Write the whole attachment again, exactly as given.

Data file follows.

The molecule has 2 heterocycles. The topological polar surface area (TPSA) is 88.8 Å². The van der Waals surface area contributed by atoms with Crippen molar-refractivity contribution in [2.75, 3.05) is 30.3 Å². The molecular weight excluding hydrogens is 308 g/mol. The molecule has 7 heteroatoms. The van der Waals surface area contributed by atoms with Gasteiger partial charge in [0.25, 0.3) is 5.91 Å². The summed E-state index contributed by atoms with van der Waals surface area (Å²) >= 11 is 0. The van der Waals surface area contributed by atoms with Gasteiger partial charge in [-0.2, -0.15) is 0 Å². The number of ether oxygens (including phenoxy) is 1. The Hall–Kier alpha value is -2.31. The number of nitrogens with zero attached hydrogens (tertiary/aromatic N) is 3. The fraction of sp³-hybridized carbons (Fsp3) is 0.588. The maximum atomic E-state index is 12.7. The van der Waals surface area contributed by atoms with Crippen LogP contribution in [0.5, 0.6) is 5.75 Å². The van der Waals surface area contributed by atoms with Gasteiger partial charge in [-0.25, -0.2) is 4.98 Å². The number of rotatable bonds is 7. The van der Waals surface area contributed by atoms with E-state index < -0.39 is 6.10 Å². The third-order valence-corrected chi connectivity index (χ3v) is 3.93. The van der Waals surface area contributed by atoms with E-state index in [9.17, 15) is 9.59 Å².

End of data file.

The molecule has 2 heterocycles. The topological polar surface area (TPSA) is 88.8 Å². The van der Waals surface area contributed by atoms with Crippen molar-refractivity contribution in [2.75, 3.05) is 30.3 Å². The molecular weight excluding hydrogens is 308 g/mol. The molecule has 7 heteroatoms. The van der Waals surface area contributed by atoms with Gasteiger partial charge in [0.25, 0.3) is 5.91 Å². The summed E-state index contributed by atoms with van der Waals surface area (Å²) >= 11 is 0. The van der Waals surface area contributed by atoms with Gasteiger partial charge in [-0.2, -0.15) is 0 Å². The number of ether oxygens (including phenoxy) is 1. The Hall–Kier alpha value is -2.31. The number of nitrogens with zero attached hydrogens (tertiary/aromatic N) is 3. The fraction of sp³-hybridized carbons (Fsp3) is 0.588. The maximum atomic E-state index is 12.7. The van der Waals surface area contributed by atoms with Crippen LogP contribution in [0.5, 0.6) is 5.75 Å². The van der Waals surface area contributed by atoms with Gasteiger partial charge in [-0.25, -0.2) is 4.98 Å². The number of rotatable bonds is 7. The van der Waals surface area contributed by atoms with E-state index < -0.39 is 6.10 Å². The third-order valence-corrected chi connectivity index (χ3v) is 3.93. The van der Waals surface area contributed by atoms with E-state index in [9.17, 15) is 9.59 Å².